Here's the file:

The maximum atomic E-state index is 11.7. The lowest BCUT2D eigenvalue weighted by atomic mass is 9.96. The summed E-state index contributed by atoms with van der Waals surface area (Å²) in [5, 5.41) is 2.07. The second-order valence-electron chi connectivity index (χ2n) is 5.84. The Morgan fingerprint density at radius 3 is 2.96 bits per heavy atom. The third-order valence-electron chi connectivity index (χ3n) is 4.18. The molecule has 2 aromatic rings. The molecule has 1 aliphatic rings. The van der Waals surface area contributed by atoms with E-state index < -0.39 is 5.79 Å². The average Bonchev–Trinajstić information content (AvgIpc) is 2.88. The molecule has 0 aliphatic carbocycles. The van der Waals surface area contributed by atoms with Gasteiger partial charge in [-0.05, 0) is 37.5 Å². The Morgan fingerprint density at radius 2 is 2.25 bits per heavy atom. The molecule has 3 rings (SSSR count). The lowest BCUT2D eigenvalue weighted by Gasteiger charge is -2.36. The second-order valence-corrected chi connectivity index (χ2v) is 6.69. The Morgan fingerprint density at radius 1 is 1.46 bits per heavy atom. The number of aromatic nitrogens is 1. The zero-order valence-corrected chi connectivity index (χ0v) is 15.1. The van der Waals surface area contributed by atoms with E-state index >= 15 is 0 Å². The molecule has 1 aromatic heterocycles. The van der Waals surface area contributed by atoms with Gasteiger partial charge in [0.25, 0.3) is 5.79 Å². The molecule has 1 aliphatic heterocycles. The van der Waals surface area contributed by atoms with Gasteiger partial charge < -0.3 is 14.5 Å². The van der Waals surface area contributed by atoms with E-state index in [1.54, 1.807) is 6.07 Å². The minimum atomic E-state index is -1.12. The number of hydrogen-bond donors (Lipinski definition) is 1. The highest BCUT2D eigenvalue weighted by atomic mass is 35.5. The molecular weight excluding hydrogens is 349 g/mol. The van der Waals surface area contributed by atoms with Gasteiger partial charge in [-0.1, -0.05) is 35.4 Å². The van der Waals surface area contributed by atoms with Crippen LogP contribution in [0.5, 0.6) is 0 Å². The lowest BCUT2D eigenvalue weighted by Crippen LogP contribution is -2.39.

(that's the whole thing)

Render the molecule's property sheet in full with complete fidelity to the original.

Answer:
The maximum atomic E-state index is 11.7. The lowest BCUT2D eigenvalue weighted by atomic mass is 9.96. The summed E-state index contributed by atoms with van der Waals surface area (Å²) in [5, 5.41) is 2.07. The second-order valence-electron chi connectivity index (χ2n) is 5.84. The Morgan fingerprint density at radius 3 is 2.96 bits per heavy atom. The third-order valence-electron chi connectivity index (χ3n) is 4.18. The molecule has 2 aromatic rings. The molecule has 1 aliphatic rings. The van der Waals surface area contributed by atoms with E-state index < -0.39 is 5.79 Å². The average Bonchev–Trinajstić information content (AvgIpc) is 2.88. The molecule has 0 aliphatic carbocycles. The van der Waals surface area contributed by atoms with Gasteiger partial charge in [-0.05, 0) is 37.5 Å². The Morgan fingerprint density at radius 2 is 2.25 bits per heavy atom. The molecule has 3 rings (SSSR count). The lowest BCUT2D eigenvalue weighted by Gasteiger charge is -2.36. The second-order valence-corrected chi connectivity index (χ2v) is 6.69. The Morgan fingerprint density at radius 1 is 1.46 bits per heavy atom. The number of aromatic nitrogens is 1. The zero-order valence-corrected chi connectivity index (χ0v) is 15.1. The van der Waals surface area contributed by atoms with E-state index >= 15 is 0 Å². The molecule has 1 aromatic heterocycles. The van der Waals surface area contributed by atoms with Gasteiger partial charge in [0.25, 0.3) is 5.79 Å². The molecule has 1 aliphatic heterocycles. The van der Waals surface area contributed by atoms with Gasteiger partial charge < -0.3 is 14.5 Å². The van der Waals surface area contributed by atoms with E-state index in [1.54, 1.807) is 6.07 Å². The minimum atomic E-state index is -1.12. The number of hydrogen-bond donors (Lipinski definition) is 1. The highest BCUT2D eigenvalue weighted by atomic mass is 35.5. The molecular weight excluding hydrogens is 349 g/mol. The van der Waals surface area contributed by atoms with Gasteiger partial charge in [-0.1, -0.05) is 35.4 Å². The van der Waals surface area contributed by atoms with Crippen LogP contribution in [0.5, 0.6) is 0 Å². The lowest BCUT2D eigenvalue weighted by Crippen LogP contribution is -2.39.